Both McCain and Obama speak of a shift in policy. McCain supports expanding trade with the Caribbean basin, while Obama is much more restrictive on trade preferences.
”It seems to me that from an economic and foreign policy point of view, Obama may be more destructive to Trinidad and Tobago interests specifically, and Caribbean interests more generally, than a Category 5 hurricane,” said Anthony Wilson, editor in chief of the Trinidad Guardian newspaper.
Obama’s position on trade ”has the potential to cast thousands of workers into unemployment throughout the region,” Wilson said in an e-mail to The Miami Herald. “From the perspective of foreign relations, [John] McCain would be much better for Caribbean economies than Obama.”
While Obama’s support for wiping out poor countries’ debt is welcomed, his push to tighten regulations of offshore banking jurisdictions have riled others. He currently is sponsoring the Stop Tax Haven Abuse Act, legislation that targets tax havens. The bill lists Antigua and 14 other Caribbean jurisdictions among those countries singled out for increased scrutiny.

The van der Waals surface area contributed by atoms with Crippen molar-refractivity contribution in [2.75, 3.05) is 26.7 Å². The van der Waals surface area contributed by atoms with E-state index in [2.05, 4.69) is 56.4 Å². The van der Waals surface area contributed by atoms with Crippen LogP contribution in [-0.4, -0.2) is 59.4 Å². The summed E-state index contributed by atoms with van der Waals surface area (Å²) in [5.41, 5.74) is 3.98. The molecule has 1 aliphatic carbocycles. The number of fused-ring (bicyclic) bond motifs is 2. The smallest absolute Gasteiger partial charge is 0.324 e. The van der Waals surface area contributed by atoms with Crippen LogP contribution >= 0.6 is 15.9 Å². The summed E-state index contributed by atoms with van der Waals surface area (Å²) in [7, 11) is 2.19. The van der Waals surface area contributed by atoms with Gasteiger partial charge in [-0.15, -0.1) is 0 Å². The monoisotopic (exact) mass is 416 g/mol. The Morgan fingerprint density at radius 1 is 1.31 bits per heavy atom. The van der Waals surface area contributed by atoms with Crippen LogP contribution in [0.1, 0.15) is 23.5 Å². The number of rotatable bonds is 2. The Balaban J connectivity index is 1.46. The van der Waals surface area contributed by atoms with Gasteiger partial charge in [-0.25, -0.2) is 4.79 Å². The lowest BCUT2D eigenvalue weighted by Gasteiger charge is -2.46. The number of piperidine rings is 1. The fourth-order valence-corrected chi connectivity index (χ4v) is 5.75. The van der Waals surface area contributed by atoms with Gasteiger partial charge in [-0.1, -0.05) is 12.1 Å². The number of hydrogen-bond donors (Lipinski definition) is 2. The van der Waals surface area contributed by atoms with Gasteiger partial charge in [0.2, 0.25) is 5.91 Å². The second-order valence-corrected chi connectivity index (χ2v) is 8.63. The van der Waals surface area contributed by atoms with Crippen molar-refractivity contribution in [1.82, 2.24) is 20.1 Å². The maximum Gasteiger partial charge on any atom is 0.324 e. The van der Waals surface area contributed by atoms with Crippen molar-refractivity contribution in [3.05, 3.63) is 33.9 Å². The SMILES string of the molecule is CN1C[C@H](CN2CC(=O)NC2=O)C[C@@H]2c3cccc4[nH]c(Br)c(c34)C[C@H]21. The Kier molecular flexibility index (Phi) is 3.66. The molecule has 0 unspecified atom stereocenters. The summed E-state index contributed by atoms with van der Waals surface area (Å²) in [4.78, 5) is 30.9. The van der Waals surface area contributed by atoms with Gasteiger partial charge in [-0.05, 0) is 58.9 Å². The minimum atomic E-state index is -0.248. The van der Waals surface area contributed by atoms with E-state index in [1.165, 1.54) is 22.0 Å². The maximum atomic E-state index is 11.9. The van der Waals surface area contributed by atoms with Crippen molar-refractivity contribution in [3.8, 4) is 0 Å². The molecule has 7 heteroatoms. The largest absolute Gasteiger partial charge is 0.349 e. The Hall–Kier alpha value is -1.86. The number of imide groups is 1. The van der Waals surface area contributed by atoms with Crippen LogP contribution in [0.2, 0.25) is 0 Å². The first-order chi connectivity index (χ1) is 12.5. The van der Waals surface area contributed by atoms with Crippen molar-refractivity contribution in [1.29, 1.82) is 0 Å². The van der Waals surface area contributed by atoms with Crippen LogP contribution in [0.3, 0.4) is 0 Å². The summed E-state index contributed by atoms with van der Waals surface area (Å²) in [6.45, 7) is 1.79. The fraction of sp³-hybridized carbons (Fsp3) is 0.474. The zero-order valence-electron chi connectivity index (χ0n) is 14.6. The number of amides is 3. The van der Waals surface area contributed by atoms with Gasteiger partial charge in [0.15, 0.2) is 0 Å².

”I put that down to his lack of information,” said St. Vincent and the Grenadines Prime Minister Ralph Gonsalves, a critic of the legislation but an admirer of Obama.“Once he is properly informed — he would see that these islands, which are among the closest friends of the American people — he would not do anything knowingly for them to suffer.”
While McCain and Obama have spoken of a need to address transnational crime in the region, neither has given any indication that the U.S. policy of deporting criminals will change.
Adapted from Miami Herald
July 15, 2008 1 Comment
Venezuelan President Hugo Chavez said last night oil prices could hit $300 per barrel if US oil company Exxon Mobil again freezes Venezuelan assets in a dispute over a nationalized oil project.
Exxon won court orders freezing $12 billion in assets held by Venezuelan state oil company PDVSA after the OPEC nation took over a multi-billion dollar oil project, heightening tensions with the United States and helping to raise oil prices.
A London court later overturned Exxon’s temporary asset freeze, but Chavez said the company could seek further action against Venezuela.